The Shebeen Queen

Mafika Gwala

‘The Shebeen Queen’ by Mafika Gwala depicts the life of a woman running a “shebeen” and the consumerist name of her society.


Mafika Gwala

Nationality: South African

Mafika Gwala was a South African poet and editor who composed his work in both English and Zulu.

He worked as a teacher and industrial relations officer.

‘The Shebeen Queen’ by Mafika Gwala is a short twenty line poem which is made up of lines of a variety of lengths. The poem does not conform to a specific pattern of rhyme or meter, and the lines range from two words to seven. It is also important to note the narrative nature of this work. It is clear from the first four lines that the poem is going to tell a story of one kind of another. 

One final aspect to note is the title of the poem. The word “shebeen” is used in South Africa (from where this poem comes) as well as Ireland and Scotland, to refer to an unlicensed establishment that sells alcohol. These places are generally located in lower-class neighbourhoods and are not held in high regard.

The Shebeen Queen by Mafika Gwala



The Shebeen Queen’ by Mafika Gwala depicts the life of a “shebeen queen” and the consumerist name of society. 

The poem begins with the speaker describing how “She” is waiting for her final debtor. This female main character is clearly the “shebeen queen” mentioned in the title. One is able to deduce that the debt owed by the man revolves around liquor of some other somewhat unsavoury practice.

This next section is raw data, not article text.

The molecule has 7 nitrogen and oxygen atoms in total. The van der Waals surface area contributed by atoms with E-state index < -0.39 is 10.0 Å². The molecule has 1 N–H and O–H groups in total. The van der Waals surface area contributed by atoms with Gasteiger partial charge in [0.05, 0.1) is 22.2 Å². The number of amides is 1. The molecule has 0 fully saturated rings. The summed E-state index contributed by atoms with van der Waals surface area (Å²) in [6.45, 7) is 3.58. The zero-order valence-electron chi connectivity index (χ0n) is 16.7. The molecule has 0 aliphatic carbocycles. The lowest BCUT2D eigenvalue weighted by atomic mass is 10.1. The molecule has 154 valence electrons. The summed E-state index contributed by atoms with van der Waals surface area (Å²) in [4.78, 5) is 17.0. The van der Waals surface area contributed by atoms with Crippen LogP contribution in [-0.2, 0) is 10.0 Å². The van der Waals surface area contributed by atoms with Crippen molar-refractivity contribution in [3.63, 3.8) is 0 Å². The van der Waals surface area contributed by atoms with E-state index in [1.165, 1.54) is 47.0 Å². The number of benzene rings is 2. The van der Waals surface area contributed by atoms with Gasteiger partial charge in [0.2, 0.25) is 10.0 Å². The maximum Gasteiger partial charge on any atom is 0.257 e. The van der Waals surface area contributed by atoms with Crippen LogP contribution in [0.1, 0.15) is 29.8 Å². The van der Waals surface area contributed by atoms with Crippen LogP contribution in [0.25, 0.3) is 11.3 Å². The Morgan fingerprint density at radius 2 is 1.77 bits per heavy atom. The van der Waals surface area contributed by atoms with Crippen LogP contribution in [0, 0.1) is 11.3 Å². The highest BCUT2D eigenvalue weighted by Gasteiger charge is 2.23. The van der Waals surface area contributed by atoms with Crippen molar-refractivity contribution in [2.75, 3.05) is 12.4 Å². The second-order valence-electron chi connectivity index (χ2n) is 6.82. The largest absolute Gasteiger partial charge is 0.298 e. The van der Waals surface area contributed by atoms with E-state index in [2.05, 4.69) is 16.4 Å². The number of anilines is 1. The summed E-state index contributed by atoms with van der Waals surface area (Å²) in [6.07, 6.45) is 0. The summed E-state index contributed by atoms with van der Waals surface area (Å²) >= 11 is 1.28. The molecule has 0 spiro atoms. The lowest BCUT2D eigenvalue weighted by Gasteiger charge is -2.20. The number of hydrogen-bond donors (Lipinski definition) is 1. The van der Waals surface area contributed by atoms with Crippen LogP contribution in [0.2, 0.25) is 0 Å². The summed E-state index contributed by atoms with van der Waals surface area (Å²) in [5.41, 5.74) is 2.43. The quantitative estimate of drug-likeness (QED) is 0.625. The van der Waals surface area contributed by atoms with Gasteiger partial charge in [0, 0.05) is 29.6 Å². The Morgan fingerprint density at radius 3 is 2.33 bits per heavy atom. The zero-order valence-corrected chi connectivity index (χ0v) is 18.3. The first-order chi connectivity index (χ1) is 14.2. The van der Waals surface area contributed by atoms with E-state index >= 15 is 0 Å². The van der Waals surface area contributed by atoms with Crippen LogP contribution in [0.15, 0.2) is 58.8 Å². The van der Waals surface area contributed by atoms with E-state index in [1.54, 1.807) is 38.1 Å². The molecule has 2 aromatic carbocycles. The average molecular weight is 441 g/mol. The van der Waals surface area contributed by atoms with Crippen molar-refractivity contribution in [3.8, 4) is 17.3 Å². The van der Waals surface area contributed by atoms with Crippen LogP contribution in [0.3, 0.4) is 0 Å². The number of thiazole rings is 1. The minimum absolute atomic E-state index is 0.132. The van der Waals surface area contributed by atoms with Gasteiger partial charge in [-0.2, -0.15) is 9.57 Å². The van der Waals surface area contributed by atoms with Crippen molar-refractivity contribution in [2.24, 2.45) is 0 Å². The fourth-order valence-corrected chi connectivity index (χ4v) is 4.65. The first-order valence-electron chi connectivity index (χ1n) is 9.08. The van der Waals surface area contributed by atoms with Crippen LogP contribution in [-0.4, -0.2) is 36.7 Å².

The man is made to pay his debt, with some encouragement from the proprietress. She clearly feels slightly bad about this, but not enough to forgive him. She comments on how much he owes and says she did not force him to spend it. 

The poem concludes with the speaker taking her earnings and spending them at a nearby butcher shop. 

You can read the full poem here.


Analysis of The Shebeen Queen

Lines 1-4

She stood at the factory gate
vooping his oversized overalls.

In the first set of four lines, the speaker begins by stating that “She,” the main character of the narrative, was standing “at the factory gate.” The story told in the past tense and from a perspective that allows for an understanding of the main character’s own thoughts. 

This person is waiting at the gates, “watch[ing]” as her “last debtor approached.” From one’s prior knowledge of the poem, supplied through the title, one is able to understand who the woman is and what business she is running. She is likely the owner of the “shebeen.” For more information of what a “shebeen” is, see the introduction. The title makes clear that she is the “queen” of this place and it is to her that others come to pay their debts. She has one final “debtor” coming to pay his tab. 


Lines 5-9

Her last Friday’s collection
— with a quivering smile.

In the second set of lines, it is revealed this “shebeen” is only one of many that she runs. The speaker, and presumably the main character, consider the business to be a real “firm.” While it may not be a respectable place to be, it makes a good profit.